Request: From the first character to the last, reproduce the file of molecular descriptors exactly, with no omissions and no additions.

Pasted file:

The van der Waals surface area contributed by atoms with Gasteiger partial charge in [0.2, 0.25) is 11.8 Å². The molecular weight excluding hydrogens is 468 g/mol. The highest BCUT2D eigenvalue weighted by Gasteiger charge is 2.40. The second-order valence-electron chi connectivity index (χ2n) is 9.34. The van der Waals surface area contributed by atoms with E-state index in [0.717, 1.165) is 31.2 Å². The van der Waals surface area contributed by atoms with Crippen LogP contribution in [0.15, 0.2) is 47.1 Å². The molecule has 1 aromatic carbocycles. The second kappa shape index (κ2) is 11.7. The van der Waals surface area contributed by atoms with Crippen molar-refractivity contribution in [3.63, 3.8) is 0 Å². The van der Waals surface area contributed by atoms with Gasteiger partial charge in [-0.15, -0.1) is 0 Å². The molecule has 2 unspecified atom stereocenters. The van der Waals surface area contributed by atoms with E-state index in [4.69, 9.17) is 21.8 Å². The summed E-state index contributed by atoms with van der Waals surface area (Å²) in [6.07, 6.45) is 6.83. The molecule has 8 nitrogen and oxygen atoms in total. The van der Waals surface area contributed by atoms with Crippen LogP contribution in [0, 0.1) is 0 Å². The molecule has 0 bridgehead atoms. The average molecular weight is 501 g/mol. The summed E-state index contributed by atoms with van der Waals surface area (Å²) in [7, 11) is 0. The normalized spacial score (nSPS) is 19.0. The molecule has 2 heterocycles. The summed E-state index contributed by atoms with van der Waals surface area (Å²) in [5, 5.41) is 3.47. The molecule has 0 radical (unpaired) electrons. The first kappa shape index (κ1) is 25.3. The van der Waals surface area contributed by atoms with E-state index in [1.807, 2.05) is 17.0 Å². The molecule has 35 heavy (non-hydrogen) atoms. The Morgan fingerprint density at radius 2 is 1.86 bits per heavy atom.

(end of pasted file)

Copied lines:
The van der Waals surface area contributed by atoms with Gasteiger partial charge in [0.2, 0.25) is 11.8 Å². The molecular weight excluding hydrogens is 468 g/mol. The highest BCUT2D eigenvalue weighted by Gasteiger charge is 2.40. The second-order valence-electron chi connectivity index (χ2n) is 9.34. The van der Waals surface area contributed by atoms with E-state index in [0.717, 1.165) is 31.2 Å². The van der Waals surface area contributed by atoms with Crippen LogP contribution in [0.15, 0.2) is 47.1 Å². The molecule has 1 aromatic carbocycles. The second kappa shape index (κ2) is 11.7. The van der Waals surface area contributed by atoms with Crippen molar-refractivity contribution in [3.63, 3.8) is 0 Å². The van der Waals surface area contributed by atoms with Gasteiger partial charge in [-0.15, -0.1) is 0 Å². The molecule has 2 unspecified atom stereocenters. The van der Waals surface area contributed by atoms with E-state index in [4.69, 9.17) is 21.8 Å². The summed E-state index contributed by atoms with van der Waals surface area (Å²) in [6.07, 6.45) is 6.83. The molecule has 8 nitrogen and oxygen atoms in total. The van der Waals surface area contributed by atoms with Crippen LogP contribution in [0, 0.1) is 0 Å². The molecule has 0 bridgehead atoms. The average molecular weight is 501 g/mol. The summed E-state index contributed by atoms with van der Waals surface area (Å²) in [7, 11) is 0. The normalized spacial score (nSPS) is 19.0. The molecule has 2 heterocycles. The summed E-state index contributed by atoms with van der Waals surface area (Å²) in [5, 5.41) is 3.47. The molecule has 0 radical (unpaired) electrons. The first kappa shape index (κ1) is 25.3. The van der Waals surface area contributed by atoms with E-state index in [1.807, 2.05) is 17.0 Å². The molecule has 35 heavy (non-hydrogen) atoms. The Morgan fingerprint density at radius 2 is 1.86 bits per heavy atom.